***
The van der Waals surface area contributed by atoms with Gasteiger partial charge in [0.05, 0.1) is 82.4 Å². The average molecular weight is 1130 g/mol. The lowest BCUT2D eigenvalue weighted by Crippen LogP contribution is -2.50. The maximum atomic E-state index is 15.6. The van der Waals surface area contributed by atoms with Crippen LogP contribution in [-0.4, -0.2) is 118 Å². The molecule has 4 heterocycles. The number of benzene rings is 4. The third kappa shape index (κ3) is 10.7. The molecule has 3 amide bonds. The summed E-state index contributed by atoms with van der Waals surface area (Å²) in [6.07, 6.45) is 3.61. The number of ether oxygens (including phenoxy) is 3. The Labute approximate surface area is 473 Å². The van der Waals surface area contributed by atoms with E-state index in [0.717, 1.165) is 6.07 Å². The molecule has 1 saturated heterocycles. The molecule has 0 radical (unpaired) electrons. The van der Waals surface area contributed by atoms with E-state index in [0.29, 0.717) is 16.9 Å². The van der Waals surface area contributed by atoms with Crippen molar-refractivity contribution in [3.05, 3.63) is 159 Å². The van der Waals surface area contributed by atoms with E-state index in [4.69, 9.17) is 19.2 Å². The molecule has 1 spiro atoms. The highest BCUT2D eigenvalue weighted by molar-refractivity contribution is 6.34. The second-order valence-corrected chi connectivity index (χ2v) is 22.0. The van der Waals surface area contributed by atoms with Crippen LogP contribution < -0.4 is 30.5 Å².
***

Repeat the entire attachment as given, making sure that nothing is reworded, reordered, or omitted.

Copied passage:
The van der Waals surface area contributed by atoms with Gasteiger partial charge in [0.05, 0.1) is 82.4 Å². The average molecular weight is 1130 g/mol. The lowest BCUT2D eigenvalue weighted by Crippen LogP contribution is -2.50. The maximum atomic E-state index is 15.6. The van der Waals surface area contributed by atoms with Crippen LogP contribution in [-0.4, -0.2) is 118 Å². The molecule has 4 heterocycles. The number of benzene rings is 4. The third kappa shape index (κ3) is 10.7. The molecule has 3 amide bonds. The summed E-state index contributed by atoms with van der Waals surface area (Å²) in [6.07, 6.45) is 3.61. The number of ether oxygens (including phenoxy) is 3. The Labute approximate surface area is 473 Å². The van der Waals surface area contributed by atoms with E-state index in [0.717, 1.165) is 6.07 Å². The molecule has 1 saturated heterocycles. The molecule has 0 radical (unpaired) electrons. The van der Waals surface area contributed by atoms with E-state index in [0.29, 0.717) is 16.9 Å². The van der Waals surface area contributed by atoms with Crippen molar-refractivity contribution in [3.05, 3.63) is 159 Å². The van der Waals surface area contributed by atoms with E-state index in [4.69, 9.17) is 19.2 Å². The molecule has 1 spiro atoms. The highest BCUT2D eigenvalue weighted by molar-refractivity contribution is 6.34. The second-order valence-corrected chi connectivity index (χ2v) is 22.0. The van der Waals surface area contributed by atoms with Crippen LogP contribution < -0.4 is 30.5 Å².